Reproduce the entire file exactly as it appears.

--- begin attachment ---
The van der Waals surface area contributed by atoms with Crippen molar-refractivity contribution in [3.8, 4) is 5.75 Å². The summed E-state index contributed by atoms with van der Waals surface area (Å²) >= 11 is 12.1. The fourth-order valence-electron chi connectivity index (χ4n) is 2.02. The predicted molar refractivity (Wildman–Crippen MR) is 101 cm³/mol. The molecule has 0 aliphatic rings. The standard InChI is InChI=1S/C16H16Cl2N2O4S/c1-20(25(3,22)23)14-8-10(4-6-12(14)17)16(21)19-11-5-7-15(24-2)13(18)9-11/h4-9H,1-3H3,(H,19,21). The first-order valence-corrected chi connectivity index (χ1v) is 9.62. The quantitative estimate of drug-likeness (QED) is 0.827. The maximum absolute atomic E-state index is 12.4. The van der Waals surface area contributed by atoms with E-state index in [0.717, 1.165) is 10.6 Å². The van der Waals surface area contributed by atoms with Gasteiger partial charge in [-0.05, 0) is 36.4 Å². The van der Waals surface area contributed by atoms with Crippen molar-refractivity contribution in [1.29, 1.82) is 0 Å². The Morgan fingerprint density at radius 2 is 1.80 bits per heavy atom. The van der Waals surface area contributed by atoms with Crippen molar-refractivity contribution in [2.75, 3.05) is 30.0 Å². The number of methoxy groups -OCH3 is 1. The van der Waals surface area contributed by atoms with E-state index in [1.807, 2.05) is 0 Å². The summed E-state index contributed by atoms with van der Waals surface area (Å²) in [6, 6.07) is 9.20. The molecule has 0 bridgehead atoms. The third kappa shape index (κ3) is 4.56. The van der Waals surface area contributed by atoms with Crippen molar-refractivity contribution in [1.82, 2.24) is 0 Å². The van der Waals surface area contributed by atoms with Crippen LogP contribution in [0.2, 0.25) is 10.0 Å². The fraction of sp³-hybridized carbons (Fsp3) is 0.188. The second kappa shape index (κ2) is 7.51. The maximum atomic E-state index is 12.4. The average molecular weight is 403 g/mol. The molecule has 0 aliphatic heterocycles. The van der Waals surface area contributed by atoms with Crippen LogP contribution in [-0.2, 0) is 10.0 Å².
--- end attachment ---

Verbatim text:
The van der Waals surface area contributed by atoms with Crippen molar-refractivity contribution in [3.8, 4) is 5.75 Å². The summed E-state index contributed by atoms with van der Waals surface area (Å²) >= 11 is 12.1. The fourth-order valence-electron chi connectivity index (χ4n) is 2.02. The predicted molar refractivity (Wildman–Crippen MR) is 101 cm³/mol. The molecule has 0 aliphatic rings. The standard InChI is InChI=1S/C16H16Cl2N2O4S/c1-20(25(3,22)23)14-8-10(4-6-12(14)17)16(21)19-11-5-7-15(24-2)13(18)9-11/h4-9H,1-3H3,(H,19,21). The first-order valence-corrected chi connectivity index (χ1v) is 9.62. The quantitative estimate of drug-likeness (QED) is 0.827. The maximum absolute atomic E-state index is 12.4. The van der Waals surface area contributed by atoms with E-state index in [0.717, 1.165) is 10.6 Å². The van der Waals surface area contributed by atoms with Gasteiger partial charge in [-0.05, 0) is 36.4 Å². The van der Waals surface area contributed by atoms with Crippen molar-refractivity contribution in [1.29, 1.82) is 0 Å². The Morgan fingerprint density at radius 2 is 1.80 bits per heavy atom. The van der Waals surface area contributed by atoms with Crippen molar-refractivity contribution in [2.75, 3.05) is 30.0 Å². The number of methoxy groups -OCH3 is 1. The van der Waals surface area contributed by atoms with E-state index in [1.807, 2.05) is 0 Å². The summed E-state index contributed by atoms with van der Waals surface area (Å²) in [6, 6.07) is 9.20. The molecule has 0 bridgehead atoms. The third kappa shape index (κ3) is 4.56. The van der Waals surface area contributed by atoms with Crippen molar-refractivity contribution in [1.82, 2.24) is 0 Å². The van der Waals surface area contributed by atoms with Crippen LogP contribution in [0.2, 0.25) is 10.0 Å². The fraction of sp³-hybridized carbons (Fsp3) is 0.188. The second kappa shape index (κ2) is 7.51. The maximum atomic E-state index is 12.4. The average molecular weight is 403 g/mol. The molecule has 0 aliphatic heterocycles. The van der Waals surface area contributed by atoms with Crippen LogP contribution in [-0.2, 0) is 10.0 Å².